California State University, Dominguez Hills
University of Wisconsin, Parkside
Latest update: March 18, 2000
Group discussion on Accountability (3/14/00)
Accountability must be redefined. It cannot be a "1 to 1 correspondence" any longer. Usually, the privileged people give financial support to causes like education. The problem is, they require something specific in return. If an "underpriveleged" black student is required to spend her or his first two years out of law school in the local area that gave him/her a scholarship to study for the bar, and has to turn down a big job on Wall Street, she or he continues to be enslaved by the white elite. This student cannot live up to her or his full potential, and a career might be damaged.
I'm sorry to say, equal opportunity DOES NOT exist. If Bill Gates had instead been "Mary Gates," would she have been taken seriously?
When we hold someone accountable we usually do so in the framework of a limited transaction. We offer you a scholarship. We expect you to perform academically. We offer you to study for the bar; we expect you to pay back in terms of giving legal services to the community that gave you the scholarship. But that does not take into account why you needed the scholarship in the first place, or how that pay back will affect the next stage in your career.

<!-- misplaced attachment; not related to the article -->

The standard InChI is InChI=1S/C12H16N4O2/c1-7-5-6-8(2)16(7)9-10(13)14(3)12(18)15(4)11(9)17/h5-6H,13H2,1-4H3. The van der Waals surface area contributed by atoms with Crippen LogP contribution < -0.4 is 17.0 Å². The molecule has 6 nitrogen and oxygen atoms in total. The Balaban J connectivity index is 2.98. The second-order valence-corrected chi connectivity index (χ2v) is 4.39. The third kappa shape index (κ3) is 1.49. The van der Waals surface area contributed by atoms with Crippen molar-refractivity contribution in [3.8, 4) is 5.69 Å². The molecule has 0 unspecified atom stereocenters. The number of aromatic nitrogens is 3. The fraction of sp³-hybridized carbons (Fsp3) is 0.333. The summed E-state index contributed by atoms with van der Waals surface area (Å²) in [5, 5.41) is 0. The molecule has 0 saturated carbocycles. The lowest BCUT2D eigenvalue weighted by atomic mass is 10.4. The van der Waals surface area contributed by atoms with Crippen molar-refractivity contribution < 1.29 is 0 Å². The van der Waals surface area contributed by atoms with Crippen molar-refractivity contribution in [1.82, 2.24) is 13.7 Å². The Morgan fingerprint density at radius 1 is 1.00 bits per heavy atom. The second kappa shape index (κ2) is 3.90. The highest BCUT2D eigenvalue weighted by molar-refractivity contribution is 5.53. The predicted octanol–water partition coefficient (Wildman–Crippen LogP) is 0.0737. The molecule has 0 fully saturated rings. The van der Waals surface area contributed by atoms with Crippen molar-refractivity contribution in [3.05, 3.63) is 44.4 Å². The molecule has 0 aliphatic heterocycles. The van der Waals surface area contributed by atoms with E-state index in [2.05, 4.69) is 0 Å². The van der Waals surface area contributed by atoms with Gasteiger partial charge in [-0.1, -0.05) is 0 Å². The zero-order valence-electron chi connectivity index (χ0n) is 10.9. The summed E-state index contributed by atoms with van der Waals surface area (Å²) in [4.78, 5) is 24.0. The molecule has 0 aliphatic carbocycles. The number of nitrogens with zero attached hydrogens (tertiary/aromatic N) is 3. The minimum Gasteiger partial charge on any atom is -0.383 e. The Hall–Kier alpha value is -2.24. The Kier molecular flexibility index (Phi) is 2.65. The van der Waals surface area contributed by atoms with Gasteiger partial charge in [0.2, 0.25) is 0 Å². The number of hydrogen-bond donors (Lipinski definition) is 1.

I am amazed at the succinctness and skill with which you expressed the equal playing field problem. Virginia Woolf asked, "If Shakespeare had had a sister . . ." who wrote as he did, would she have been taken seriously?
I don't know what led you to think of gender in this instance, Kimberly, but it was a good example. The male, taken seriously, is often accorded the support of his family to study for the bar. The female, not taken seriously, lacks that support to study for the bar. If the scholarship is meant to equalize opportunity to study and achieve, then payback for the scholarship re-introduces the inequality. Suggests that the inequality is only temporarily suspended, not balanced, not eliminated.
I hope that many of you, like Michael Planck, will notice that we need much more depth to this discussion, and will join in these comments. jeanne